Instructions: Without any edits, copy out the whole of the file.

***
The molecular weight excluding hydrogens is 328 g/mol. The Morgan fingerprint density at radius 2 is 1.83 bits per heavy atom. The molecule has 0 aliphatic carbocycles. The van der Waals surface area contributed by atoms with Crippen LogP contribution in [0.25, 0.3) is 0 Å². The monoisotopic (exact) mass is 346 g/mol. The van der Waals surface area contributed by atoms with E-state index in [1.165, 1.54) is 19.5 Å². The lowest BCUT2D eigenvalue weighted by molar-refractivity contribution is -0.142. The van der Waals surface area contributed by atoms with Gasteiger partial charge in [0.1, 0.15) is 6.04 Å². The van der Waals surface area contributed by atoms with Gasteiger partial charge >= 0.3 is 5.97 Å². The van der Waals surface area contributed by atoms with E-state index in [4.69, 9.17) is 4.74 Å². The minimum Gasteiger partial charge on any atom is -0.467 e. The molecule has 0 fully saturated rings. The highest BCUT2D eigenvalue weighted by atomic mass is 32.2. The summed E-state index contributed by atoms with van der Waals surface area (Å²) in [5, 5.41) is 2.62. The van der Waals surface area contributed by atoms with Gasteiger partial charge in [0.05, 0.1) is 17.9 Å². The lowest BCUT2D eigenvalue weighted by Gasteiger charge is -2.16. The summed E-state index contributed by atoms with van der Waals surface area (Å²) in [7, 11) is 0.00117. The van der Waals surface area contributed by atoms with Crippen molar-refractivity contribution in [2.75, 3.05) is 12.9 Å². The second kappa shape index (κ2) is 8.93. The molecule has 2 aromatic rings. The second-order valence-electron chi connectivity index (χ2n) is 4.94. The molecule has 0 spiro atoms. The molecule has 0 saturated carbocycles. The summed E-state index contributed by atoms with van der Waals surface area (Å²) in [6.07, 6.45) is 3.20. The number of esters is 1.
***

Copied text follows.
The molecular weight excluding hydrogens is 328 g/mol. The Morgan fingerprint density at radius 2 is 1.83 bits per heavy atom. The molecule has 0 aliphatic carbocycles. The van der Waals surface area contributed by atoms with Crippen LogP contribution in [0.25, 0.3) is 0 Å². The monoisotopic (exact) mass is 346 g/mol. The van der Waals surface area contributed by atoms with E-state index in [1.165, 1.54) is 19.5 Å². The lowest BCUT2D eigenvalue weighted by molar-refractivity contribution is -0.142. The van der Waals surface area contributed by atoms with Gasteiger partial charge in [0.1, 0.15) is 6.04 Å². The van der Waals surface area contributed by atoms with Gasteiger partial charge >= 0.3 is 5.97 Å². The van der Waals surface area contributed by atoms with E-state index in [4.69, 9.17) is 4.74 Å². The minimum Gasteiger partial charge on any atom is -0.467 e. The molecule has 0 fully saturated rings. The highest BCUT2D eigenvalue weighted by atomic mass is 32.2. The summed E-state index contributed by atoms with van der Waals surface area (Å²) in [5, 5.41) is 2.62. The van der Waals surface area contributed by atoms with Gasteiger partial charge in [0.05, 0.1) is 17.9 Å². The lowest BCUT2D eigenvalue weighted by Gasteiger charge is -2.16. The summed E-state index contributed by atoms with van der Waals surface area (Å²) in [7, 11) is 0.00117. The van der Waals surface area contributed by atoms with Crippen molar-refractivity contribution in [2.75, 3.05) is 12.9 Å². The second kappa shape index (κ2) is 8.93. The molecule has 2 aromatic rings. The second-order valence-electron chi connectivity index (χ2n) is 4.94. The molecule has 0 spiro atoms. The molecule has 0 saturated carbocycles. The summed E-state index contributed by atoms with van der Waals surface area (Å²) in [6.07, 6.45) is 3.20. The number of esters is 1.